Gazprom has announced that it has completely suspended gas deliveries to the Danish Orsted Salg & Service A/S “due to a default in payment in roubles”.
The announcement was made on the company’s Twitter page and included a link to a press release on Gazprom’s website, although Rigzone is currently unable to access Gazprom’s site and has no was able to for some time.
In a statement posted on its website on Tuesday, Ørsted said that Gazprom Export had informed Ørsted that the company would stop gas supplies to Ørsted on June 1, 2022, at 6:00 a.m. CEST.
“At Ørsted, we remain firm in our refusal to pay in roubles, and we have prepared for this scenario, so we still expect to be able to supply gas to our customers,” said Mads Nipper, Group Chairman and CEO of ‘Ørsted. , said in the statement.
“The situation underpins the need for the EU to become independent of Russian gas by accelerating the development of renewable energy,” Nipper added in the statement.
In a statement posted on its website on May 30, Ørsted revealed that it had repeatedly informed Gazprom Export that it would not pay for the gas supply in roubles. The company warned in the statement that there was a risk that Gazprom Export would stop supplying gas to Ørsted.
“Since there is no gas pipeline going directly from Russia to Denmark, Russia will not be able to directly cut off the gas supply to Denmark, and therefore it will always be possible for Denmark to obtain gas”, Ørsted said in the statement.
“However, this means that gas destined for Denmark must, to a greater extent, be purchased on the European gas market. We expect that to be possible,” Ørsted added.
The company said in the statement that it had prepared for this scenario to minimize the risk to its gas customers, which it said are mainly “large” companies in Denmark and Sweden, experiencing supply shortages. in gas.
“Ørsted has storage capacity, for example in Denmark and Germany, and we are currently filling these storage facilities to secure gas supply for our customers and contribute to market security of supply,” Ørsted said.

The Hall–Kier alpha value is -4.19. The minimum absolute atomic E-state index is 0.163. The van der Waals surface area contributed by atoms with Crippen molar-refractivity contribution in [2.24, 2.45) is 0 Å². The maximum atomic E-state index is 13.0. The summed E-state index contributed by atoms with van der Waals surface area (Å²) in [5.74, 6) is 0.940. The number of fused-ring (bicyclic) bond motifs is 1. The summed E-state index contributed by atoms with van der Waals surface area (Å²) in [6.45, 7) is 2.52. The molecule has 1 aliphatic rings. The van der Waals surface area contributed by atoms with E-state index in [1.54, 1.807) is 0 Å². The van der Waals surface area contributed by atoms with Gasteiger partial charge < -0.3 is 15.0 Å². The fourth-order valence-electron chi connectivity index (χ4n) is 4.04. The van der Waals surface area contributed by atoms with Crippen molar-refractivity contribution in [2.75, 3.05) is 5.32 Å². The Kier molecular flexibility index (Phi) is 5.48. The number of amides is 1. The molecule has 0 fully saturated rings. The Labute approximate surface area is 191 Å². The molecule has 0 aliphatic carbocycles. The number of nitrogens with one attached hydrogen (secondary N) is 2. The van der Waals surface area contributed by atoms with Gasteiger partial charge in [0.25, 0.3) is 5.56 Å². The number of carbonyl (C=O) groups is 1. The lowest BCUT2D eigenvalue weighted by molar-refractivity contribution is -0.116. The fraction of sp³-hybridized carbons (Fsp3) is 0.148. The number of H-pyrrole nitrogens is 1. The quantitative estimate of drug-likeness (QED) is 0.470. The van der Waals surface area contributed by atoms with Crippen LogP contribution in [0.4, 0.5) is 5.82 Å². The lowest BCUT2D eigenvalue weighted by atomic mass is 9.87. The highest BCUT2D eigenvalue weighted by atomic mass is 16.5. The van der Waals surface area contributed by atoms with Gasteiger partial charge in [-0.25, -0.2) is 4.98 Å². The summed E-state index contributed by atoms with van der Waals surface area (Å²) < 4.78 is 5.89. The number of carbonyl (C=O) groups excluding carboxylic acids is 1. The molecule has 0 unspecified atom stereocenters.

“We are in constant dialogue with the authorities about potential scenarios, and we hope that the authorities, who have an overview of the supply situation in Denmark, are prepared for the situation. We will remain in close dialogue with authorities regarding the situation,” the company added.
Ørsted underlined in the press release that a possible shutdown of gas supplies by Gazprom Export did not change its financial outlook for the financial year 2022 or the planned level of investment announced for 2022 and did not change its strategic ambition. and its long-term financial orientations.
The company pointed out that in the first quarter it had reduced the overall hedging level of its Gazprom Export contract to balance the risk against a scenario where Russian gas supplies would be interrupted. Ørsted previously announced that he would donate all 2022 net profits, if any, after hedges and taxes from Gazprom’s export contract to humanitarian aid in Ukraine.
On April 1, Ørsted confirmed that it had received a request from Gazprom Export to pay for gas supplies in roubles. In a company statement at the time, Ørsted said he had no intention of paying in rubles.
In a company statement in March, Ørsted pointed out that it had a long-term gas purchase contract with Gazprom Export. The contract was made in 2006 and expires on its terms in 2030, Ørsted pointed out at the time. The company revealed the contract could not be terminated at that time, but said it would not be extended. A long-term, take-it-or-pay contract was the industry standard for gas supply at the time of signing, Ørsted noted in the statement.
In February, Ørsted said Russian aggression goes against everything Ørsted stands for. Following this development, Ørsted stressed that his management had taken a series of measures, including stopping all biomass and coal supplies for its power plants in Russia, not concluding new contracts with Russian companies , the guarantee that no direct supplier of Ørsted for the development of renewable energies are Russian.
In a statement posted Tuesday on his Twitter page, Gazprom has announced that it has completely suspended the gas supply to GasTerra BV in the Netherlands “due to non-payment in rubles”. In a statement posted on its website on Monday, GasTerra said it had decided not to comply with Gazprom’s “unilateral payment demands”.
In a market note sent to Rigzone in April, Rystad Energy analysts Kaushal Ramesh and Nikoline Bromander noted that Russia fired the first shot at the West. with a gas embargo on Poland and Bulgaria.